[500 words]I skipped last week because I had a deadline to take care of for War of the Worlds: Firestorm. I’m back this week with a little taste of the Sixteen Sunsets Saga before the first book. Enjoy!

* * *

“Hurry up, man, someone’s gonna bust us!”

Joaquin ignored Tyrone, and focused on working the slim jim. “Chill,” he replied.

“You said you did this before,” Tyrone wheezed. His wheeze subsumed to a wet cough.

Joaquin paused and met Tyrone’s eyes. “You need a hit?”

“Bitch, you ain’t my momma.”

Joaquin focused on Tyrone’s bulging eyes and pale lips. “Look like youse dyin’, man.”

Tyrone gave him the finger, and reached into his jacket, and pulled out his inhaler. He breathed out twice in rapid succession and depressed the cylinder.

Joaquin returned to jimmying the lock on the Plymouth Duster. He couldn’t quite work the thin metal correctly. The only other tool they had was a flat-head screwdriver for the ignition. Be easier if we just smash the window, he thought, ain’t nobody gonna send a couple fourteen-year-olds to jail. Especially since… It was easy for him to justify stealing Tyrone’s mother’s white boyfriend’s car. Poor white families had been moving into his neighborhood for years. They thought they could get cheap property and fix it up. The racial divide in Seattle wasn’t as bad as LA, but you still had to watch yourself.

Joaquin felt his arm jostled. “Check out this bitch,” he whispered.

Joaquin turned from the Duster and saw a white kid, about he same age as them walking down the sidewalk brandishing a wooden sword. Every few steps, he would swing or stab at imaginary foes.

Joaquin grinned, elbowing Tyrone. “Probably fightin’ ninjas an’ shit.”

The white kid slowed his roll and watched them. He sidled up to them. “Yo, Dawg, you need help?”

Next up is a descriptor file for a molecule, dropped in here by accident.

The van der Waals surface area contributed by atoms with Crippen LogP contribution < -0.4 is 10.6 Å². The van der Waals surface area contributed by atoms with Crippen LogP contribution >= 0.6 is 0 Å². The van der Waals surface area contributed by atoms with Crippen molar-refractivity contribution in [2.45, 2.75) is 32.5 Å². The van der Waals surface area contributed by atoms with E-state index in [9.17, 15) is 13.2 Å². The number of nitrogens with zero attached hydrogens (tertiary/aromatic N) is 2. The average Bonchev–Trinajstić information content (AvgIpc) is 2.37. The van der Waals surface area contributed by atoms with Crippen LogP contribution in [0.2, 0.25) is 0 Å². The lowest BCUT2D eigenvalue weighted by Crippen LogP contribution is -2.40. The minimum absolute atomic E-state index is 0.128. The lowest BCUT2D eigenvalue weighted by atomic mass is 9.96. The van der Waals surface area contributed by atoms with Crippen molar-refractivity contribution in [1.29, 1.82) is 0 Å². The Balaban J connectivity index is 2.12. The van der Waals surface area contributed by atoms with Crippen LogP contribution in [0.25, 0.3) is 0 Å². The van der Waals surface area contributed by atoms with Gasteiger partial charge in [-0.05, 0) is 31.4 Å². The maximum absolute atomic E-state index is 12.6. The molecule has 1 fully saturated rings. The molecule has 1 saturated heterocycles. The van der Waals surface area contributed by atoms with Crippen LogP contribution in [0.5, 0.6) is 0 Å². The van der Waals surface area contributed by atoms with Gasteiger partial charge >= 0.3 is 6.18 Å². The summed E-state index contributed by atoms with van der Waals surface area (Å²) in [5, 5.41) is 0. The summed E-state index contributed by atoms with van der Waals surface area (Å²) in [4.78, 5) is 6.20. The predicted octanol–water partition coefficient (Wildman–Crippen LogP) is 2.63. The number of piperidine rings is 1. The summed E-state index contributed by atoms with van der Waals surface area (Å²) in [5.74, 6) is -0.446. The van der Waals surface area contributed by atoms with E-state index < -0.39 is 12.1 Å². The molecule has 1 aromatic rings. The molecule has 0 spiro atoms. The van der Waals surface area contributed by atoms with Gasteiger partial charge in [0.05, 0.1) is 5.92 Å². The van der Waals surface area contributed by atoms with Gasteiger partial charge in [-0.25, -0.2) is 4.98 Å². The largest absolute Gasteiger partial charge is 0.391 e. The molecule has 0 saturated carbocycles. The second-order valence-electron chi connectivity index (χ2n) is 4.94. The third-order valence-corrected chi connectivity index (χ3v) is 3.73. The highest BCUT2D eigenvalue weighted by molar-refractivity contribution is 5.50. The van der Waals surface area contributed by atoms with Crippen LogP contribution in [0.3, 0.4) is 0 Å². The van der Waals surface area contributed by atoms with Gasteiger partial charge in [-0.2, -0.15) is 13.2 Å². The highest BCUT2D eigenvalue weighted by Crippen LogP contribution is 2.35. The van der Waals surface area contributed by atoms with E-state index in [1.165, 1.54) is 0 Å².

Joaquin closed his eyes. “Whaddaya know ‘bout jackin a car, uh dude?”

The white kid smiled. “Andy, Andy Kitz.” He ran his fingers along the slim jim and it swayed back and forth. “You can learn all kinds of stuff on Youtube.”

Tyrone smirked, but Joaquin stepped away and motioned for Andy to prove it.

Andy dug his fingers into the seam where the door met the frame. He pried the door away, and shoved his wooden sword into the gap. He pushed on the sword until the gap was big enough to get his small hand and arm in. Andy grunted as his fingers brushed against the door lock. Finally, he gripped the cylinder between his knuckles and the door popped. “Where you guys headin’?” he asked.

Tyrone gave Andy a shove. “Nunya business, homey,” he replied at the same time Joaquin announced, “The beach.”

Andy frowned.

Joaquin sighed. “Fine, we headin’ to Whidbey Island.”

Andy nodded, shrugged his shoulders, and turned to walk down the street.

Joaquin grabbed him by his skinny arm. “You know what happens to snitches, right?”

Andy shook his arm free. “You don’t have to worry ‘bout me,” he declared, “They’re always watching.”

The Duster purred to life. “Move over, bitch,” Joaquin barked at Tyrone, “We got places to be.”

They drove past Andy and his wooden sword and made their way to Whidbey Island.


My Soul to Give, by Magali Frechette

When Celina Leviet escapes the brutal home invasion that kills her husband, she’s left with a bullet in her gut and vengeance in her heart. An alluring demon, Mekaisto, offers an irresistible deal—in exchange for her soul, he’ll let her live long enough to get her revenge, but she must hunt and kill the murderers herself. After sealing the contract, Celina digs into her husband’s past for clues about his murder, and what she uncovers makes her question everything she thought she knew about him. His company never existed. His family history was a lie. And he was involved with The Lumen, a shadowy religious order whose members know too much about demons. As the life she thought she knew crumbles around her, Mekaisto’s charms become harder to resist. Forced to face a horrible truth, Celina struggles against her late husband’s betrayal and the dark seduction of the devil she knows.